And of course, that's far from the case, but even when Ludington was deciding their own Rental Inspection Ordinance (RIO), Mr. Alway had a noticeable bias for this program.  I offer his article Ludington council approves rental ordinance authored on October 26, 2015. 

He explained the opposition:  "Several people, including landlords, contractors, a tenant and real estate agents, addressed the council and spoke in opposition of the ordinance.  During public comment the council members were called arrogant and were called liars.  They were also accused of violating the Fourth Amendment, which prohibits unreasonable search and seizure."

The 14 people that night who spoke in opposition of the RIO, and the dozens of others who did so at other meetings, were mostly well behaved, and never said the councilors were violating the Fourth Amendment, and only one of those speakers called them arrogant and liars, and while this was not very civil, it was more correct than not. 

He explained the two proponents thusly:  "The council also heard from property owners who are in favor of the ordinance."  He then allowed the City Manager to spin the legal issues and ended with “It is time that the city of Ludington go forward with this ordinance,” Councilor Kathy Winczewski said.

Had Rob Alway researched those who spoke up for the ordinance, he would have found out that they were rather arrogant liars.  According to the minutes of that meeting, the first who spoke for the ordinance was Heather Catron, a Ludington Jaycee officer, talking about a RIO that was passed in the city she used to landlady in, which she thought was no big deal.  Heather neglected to tell us she was living miles out of the city limits of Ludington up on Tamarack Drive in Hamlin Township.

Nickie Heimann told us she recently purchased a house on Fifth Street and told the council that the RIO wasn't perfect but something had to be done to help beautify the city.  A review of the city records shows that Nickie Heimann never purchased a house on Fifth Street.  Peggy and Otto Heimann of Illinois purchased a house on 5th Street in 2014.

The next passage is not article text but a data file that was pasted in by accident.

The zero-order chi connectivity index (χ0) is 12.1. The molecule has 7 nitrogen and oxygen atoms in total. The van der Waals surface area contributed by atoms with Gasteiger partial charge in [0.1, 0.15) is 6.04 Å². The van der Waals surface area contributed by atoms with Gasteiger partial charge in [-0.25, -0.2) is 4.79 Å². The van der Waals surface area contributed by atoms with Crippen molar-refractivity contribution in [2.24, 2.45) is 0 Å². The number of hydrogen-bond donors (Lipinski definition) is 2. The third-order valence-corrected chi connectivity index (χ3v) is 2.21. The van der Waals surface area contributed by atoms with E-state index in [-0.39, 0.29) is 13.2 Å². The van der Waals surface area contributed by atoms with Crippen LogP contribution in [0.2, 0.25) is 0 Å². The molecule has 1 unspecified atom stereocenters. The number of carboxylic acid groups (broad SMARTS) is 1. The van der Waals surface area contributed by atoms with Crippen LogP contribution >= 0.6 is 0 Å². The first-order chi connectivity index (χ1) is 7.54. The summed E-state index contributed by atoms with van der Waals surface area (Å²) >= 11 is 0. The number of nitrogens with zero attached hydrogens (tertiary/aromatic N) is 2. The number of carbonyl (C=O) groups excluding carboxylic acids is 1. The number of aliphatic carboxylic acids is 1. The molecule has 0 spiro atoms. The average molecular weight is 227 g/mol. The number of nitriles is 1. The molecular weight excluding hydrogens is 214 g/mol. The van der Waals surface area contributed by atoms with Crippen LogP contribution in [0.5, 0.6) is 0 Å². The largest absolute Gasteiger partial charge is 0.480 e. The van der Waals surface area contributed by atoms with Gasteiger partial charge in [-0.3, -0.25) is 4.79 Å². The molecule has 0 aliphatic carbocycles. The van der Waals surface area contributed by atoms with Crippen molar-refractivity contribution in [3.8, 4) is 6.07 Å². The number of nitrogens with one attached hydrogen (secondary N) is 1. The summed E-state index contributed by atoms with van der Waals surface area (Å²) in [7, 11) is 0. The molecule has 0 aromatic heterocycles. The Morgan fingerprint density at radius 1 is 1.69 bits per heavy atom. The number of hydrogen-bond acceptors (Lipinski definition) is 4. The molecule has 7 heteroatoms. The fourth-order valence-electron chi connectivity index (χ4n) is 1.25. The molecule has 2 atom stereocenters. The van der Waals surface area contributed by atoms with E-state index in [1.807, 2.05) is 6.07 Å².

So Nickie lied outright, and Heather arrogantly left off the fact she would not be affected by the RIO.  Neither of the two are property owners, in Mason County at least, so Rob told an arrogant lie by saying they were, with proof to the contrary at his fingertips.  Can you envision Rob in front of his monitor arguing to himself over whether to check his assumptions?

One thing is certain:  I saw over two dozen people arise and speak out against the RIO at the first committee meeting back in a nice early summer evening in 2015, and 14 speak out again at the two meetings in October 2015 and all the times in between where they brought up why it was a bad idea.  These speakers covered most of what is wrong with this type of ordinance, and whether they were landlords, tenants, homeowners, or none of the above, they spoke with passion and concern for everyone involved. 

I could rehash the arguments, but I hope the citizens of Scottville, whatever their housing status, comes forth and regales the city commission with all of the arguments used and more to strike down the insanity.  I hope the city commissioners can understand that they have enough problems to deal with in Scottville's solvency and rather than create more government expense and breadth without creating new revenue (for then it would be a tax, not a fee), they should concentrate their resources on making the difficult decisions for the difficult situations just down the road. 

A decision to adopt this will only serve to make the citizens more likely to emigrate away from the city limits, and aggravate the hopes of making Scottville viable once again.

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A town the size of Scottville should not have a rental inspection ordinance. Major cities with blight problems will usually benefit from a rio but small towns like Ludington and Scottville will find out that a rio will have them drowning in red ink when it comes to enforcing such intrusive laws. I hope the citizens of Scottville will band together and put an end to this nonsense. 

Yesterday's COLDNews article on the proposed Scottville RIO hasn't generated any kind of public discourse on their Facebook page other than a sad and angry reaction.  Only one or two responded to the MCP article/propaganda too, so hopefully they are just biding their time. 

I hope to see some of the Scottville regulars voice their displeasure with this starting at tomorrow's meeting.  If the City of Scottville sees a lot of people speak up that aren't landlords and voice concerns that hit every citizen, maybe some commissioners will get the idea that a RIO will just make their overall plight worse.